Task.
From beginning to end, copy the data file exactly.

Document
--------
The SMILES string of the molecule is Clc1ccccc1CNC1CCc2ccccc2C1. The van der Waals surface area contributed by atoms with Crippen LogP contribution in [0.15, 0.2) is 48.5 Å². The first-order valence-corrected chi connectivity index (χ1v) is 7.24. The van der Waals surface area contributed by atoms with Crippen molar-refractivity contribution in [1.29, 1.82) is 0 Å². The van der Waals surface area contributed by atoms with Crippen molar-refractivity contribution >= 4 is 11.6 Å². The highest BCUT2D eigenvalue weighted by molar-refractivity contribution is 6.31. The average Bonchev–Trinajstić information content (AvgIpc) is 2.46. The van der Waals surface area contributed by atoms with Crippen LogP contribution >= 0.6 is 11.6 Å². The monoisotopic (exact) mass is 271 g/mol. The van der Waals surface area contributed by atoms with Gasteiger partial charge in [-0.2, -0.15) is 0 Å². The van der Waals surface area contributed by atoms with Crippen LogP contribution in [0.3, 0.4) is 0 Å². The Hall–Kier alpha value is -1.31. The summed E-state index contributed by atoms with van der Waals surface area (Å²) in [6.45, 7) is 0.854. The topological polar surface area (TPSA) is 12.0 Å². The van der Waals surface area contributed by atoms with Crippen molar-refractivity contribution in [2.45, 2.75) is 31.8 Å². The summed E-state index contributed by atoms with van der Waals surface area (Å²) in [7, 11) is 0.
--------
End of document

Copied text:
The SMILES string of the molecule is Clc1ccccc1CNC1CCc2ccccc2C1. The van der Waals surface area contributed by atoms with Crippen LogP contribution in [0.15, 0.2) is 48.5 Å². The first-order valence-corrected chi connectivity index (χ1v) is 7.24. The van der Waals surface area contributed by atoms with Crippen molar-refractivity contribution in [1.29, 1.82) is 0 Å². The van der Waals surface area contributed by atoms with Crippen molar-refractivity contribution >= 4 is 11.6 Å². The highest BCUT2D eigenvalue weighted by molar-refractivity contribution is 6.31. The average Bonchev–Trinajstić information content (AvgIpc) is 2.46. The van der Waals surface area contributed by atoms with Crippen LogP contribution >= 0.6 is 11.6 Å². The monoisotopic (exact) mass is 271 g/mol. The van der Waals surface area contributed by atoms with Gasteiger partial charge in [-0.2, -0.15) is 0 Å². The van der Waals surface area contributed by atoms with Crippen LogP contribution in [0.3, 0.4) is 0 Å². The Hall–Kier alpha value is -1.31. The summed E-state index contributed by atoms with van der Waals surface area (Å²) in [6.45, 7) is 0.854. The topological polar surface area (TPSA) is 12.0 Å². The van der Waals surface area contributed by atoms with Crippen molar-refractivity contribution in [2.45, 2.75) is 31.8 Å². The summed E-state index contributed by atoms with van der Waals surface area (Å²) in [7, 11) is 0.